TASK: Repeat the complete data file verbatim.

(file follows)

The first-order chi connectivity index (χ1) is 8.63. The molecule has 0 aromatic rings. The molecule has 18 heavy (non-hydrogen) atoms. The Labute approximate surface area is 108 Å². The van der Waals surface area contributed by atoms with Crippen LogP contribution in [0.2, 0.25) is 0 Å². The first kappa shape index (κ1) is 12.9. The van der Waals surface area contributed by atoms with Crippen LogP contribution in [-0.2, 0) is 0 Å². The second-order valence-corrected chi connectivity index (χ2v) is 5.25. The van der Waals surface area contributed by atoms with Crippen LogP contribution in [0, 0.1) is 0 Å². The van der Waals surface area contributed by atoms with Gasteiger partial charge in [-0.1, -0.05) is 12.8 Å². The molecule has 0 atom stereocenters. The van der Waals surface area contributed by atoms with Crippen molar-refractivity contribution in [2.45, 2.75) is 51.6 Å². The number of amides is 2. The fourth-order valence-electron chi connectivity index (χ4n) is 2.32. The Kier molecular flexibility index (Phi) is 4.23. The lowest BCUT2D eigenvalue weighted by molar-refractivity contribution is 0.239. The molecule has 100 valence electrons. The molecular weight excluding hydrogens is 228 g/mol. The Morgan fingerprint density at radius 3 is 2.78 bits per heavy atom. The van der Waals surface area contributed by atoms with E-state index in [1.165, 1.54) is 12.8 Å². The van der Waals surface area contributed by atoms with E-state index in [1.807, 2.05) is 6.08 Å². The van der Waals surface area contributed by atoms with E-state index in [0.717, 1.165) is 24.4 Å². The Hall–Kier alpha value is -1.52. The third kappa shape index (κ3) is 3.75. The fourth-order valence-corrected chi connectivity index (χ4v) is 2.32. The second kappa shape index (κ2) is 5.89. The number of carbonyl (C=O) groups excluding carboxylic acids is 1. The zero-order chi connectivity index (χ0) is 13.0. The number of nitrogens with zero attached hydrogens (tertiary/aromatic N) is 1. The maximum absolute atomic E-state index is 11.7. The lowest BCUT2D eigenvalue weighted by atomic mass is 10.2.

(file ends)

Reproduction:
The first-order chi connectivity index (χ1) is 8.63. The molecule has 0 aromatic rings. The molecule has 18 heavy (non-hydrogen) atoms. The Labute approximate surface area is 108 Å². The van der Waals surface area contributed by atoms with Crippen LogP contribution in [0.2, 0.25) is 0 Å². The first kappa shape index (κ1) is 12.9. The van der Waals surface area contributed by atoms with Crippen LogP contribution in [-0.2, 0) is 0 Å². The second-order valence-corrected chi connectivity index (χ2v) is 5.25. The van der Waals surface area contributed by atoms with Crippen LogP contribution in [0, 0.1) is 0 Å². The van der Waals surface area contributed by atoms with Gasteiger partial charge in [-0.1, -0.05) is 12.8 Å². The molecule has 0 atom stereocenters. The van der Waals surface area contributed by atoms with Crippen molar-refractivity contribution in [2.45, 2.75) is 51.6 Å². The number of amides is 2. The fourth-order valence-electron chi connectivity index (χ4n) is 2.32. The Kier molecular flexibility index (Phi) is 4.23. The lowest BCUT2D eigenvalue weighted by molar-refractivity contribution is 0.239. The molecule has 100 valence electrons. The molecular weight excluding hydrogens is 228 g/mol. The Morgan fingerprint density at radius 3 is 2.78 bits per heavy atom. The van der Waals surface area contributed by atoms with E-state index in [1.165, 1.54) is 12.8 Å². The van der Waals surface area contributed by atoms with E-state index in [1.807, 2.05) is 6.08 Å². The van der Waals surface area contributed by atoms with E-state index in [0.717, 1.165) is 24.4 Å². The Hall–Kier alpha value is -1.52. The third kappa shape index (κ3) is 3.75. The fourth-order valence-corrected chi connectivity index (χ4v) is 2.32. The second kappa shape index (κ2) is 5.89. The number of carbonyl (C=O) groups excluding carboxylic acids is 1. The zero-order chi connectivity index (χ0) is 13.0. The number of nitrogens with zero attached hydrogens (tertiary/aromatic N) is 1. The maximum absolute atomic E-state index is 11.7. The lowest BCUT2D eigenvalue weighted by atomic mass is 10.2.